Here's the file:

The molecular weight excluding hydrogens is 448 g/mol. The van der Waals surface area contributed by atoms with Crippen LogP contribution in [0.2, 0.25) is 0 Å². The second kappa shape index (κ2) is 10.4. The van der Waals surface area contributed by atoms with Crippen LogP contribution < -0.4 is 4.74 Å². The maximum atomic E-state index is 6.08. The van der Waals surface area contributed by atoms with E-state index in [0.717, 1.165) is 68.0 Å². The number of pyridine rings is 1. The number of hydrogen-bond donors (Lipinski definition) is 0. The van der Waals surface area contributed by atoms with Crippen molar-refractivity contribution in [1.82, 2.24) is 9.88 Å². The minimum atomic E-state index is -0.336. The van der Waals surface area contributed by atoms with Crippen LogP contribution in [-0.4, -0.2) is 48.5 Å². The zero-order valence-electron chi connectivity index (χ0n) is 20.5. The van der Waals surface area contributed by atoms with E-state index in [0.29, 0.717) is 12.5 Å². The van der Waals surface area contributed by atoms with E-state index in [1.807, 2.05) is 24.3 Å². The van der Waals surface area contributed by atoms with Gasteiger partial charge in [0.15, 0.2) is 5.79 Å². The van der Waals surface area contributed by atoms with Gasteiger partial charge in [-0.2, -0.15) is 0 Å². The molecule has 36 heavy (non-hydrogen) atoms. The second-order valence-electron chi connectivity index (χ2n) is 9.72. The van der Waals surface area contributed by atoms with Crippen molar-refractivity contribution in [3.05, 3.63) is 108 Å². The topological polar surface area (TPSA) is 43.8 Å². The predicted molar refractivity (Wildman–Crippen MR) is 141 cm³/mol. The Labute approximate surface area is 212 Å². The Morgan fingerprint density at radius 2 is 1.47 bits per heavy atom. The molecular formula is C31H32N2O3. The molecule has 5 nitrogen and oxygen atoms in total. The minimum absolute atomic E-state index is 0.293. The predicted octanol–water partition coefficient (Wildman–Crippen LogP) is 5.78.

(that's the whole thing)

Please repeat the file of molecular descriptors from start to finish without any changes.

The molecular weight excluding hydrogens is 448 g/mol. The van der Waals surface area contributed by atoms with Crippen LogP contribution in [0.2, 0.25) is 0 Å². The second kappa shape index (κ2) is 10.4. The van der Waals surface area contributed by atoms with Crippen LogP contribution < -0.4 is 4.74 Å². The maximum atomic E-state index is 6.08. The van der Waals surface area contributed by atoms with E-state index in [0.717, 1.165) is 68.0 Å². The number of pyridine rings is 1. The number of hydrogen-bond donors (Lipinski definition) is 0. The van der Waals surface area contributed by atoms with Crippen molar-refractivity contribution in [1.82, 2.24) is 9.88 Å². The minimum atomic E-state index is -0.336. The van der Waals surface area contributed by atoms with Crippen LogP contribution in [-0.4, -0.2) is 48.5 Å². The zero-order valence-electron chi connectivity index (χ0n) is 20.5. The van der Waals surface area contributed by atoms with E-state index in [0.29, 0.717) is 12.5 Å². The van der Waals surface area contributed by atoms with E-state index in [1.807, 2.05) is 24.3 Å². The van der Waals surface area contributed by atoms with Gasteiger partial charge in [0.15, 0.2) is 5.79 Å². The van der Waals surface area contributed by atoms with Gasteiger partial charge in [-0.2, -0.15) is 0 Å². The molecule has 36 heavy (non-hydrogen) atoms. The second-order valence-electron chi connectivity index (χ2n) is 9.72. The van der Waals surface area contributed by atoms with Crippen molar-refractivity contribution in [3.05, 3.63) is 108 Å². The topological polar surface area (TPSA) is 43.8 Å². The predicted molar refractivity (Wildman–Crippen MR) is 141 cm³/mol. The Labute approximate surface area is 212 Å². The Morgan fingerprint density at radius 2 is 1.47 bits per heavy atom. The molecular formula is C31H32N2O3. The molecule has 5 nitrogen and oxygen atoms in total. The minimum absolute atomic E-state index is 0.293. The predicted octanol–water partition coefficient (Wildman–Crippen LogP) is 5.78.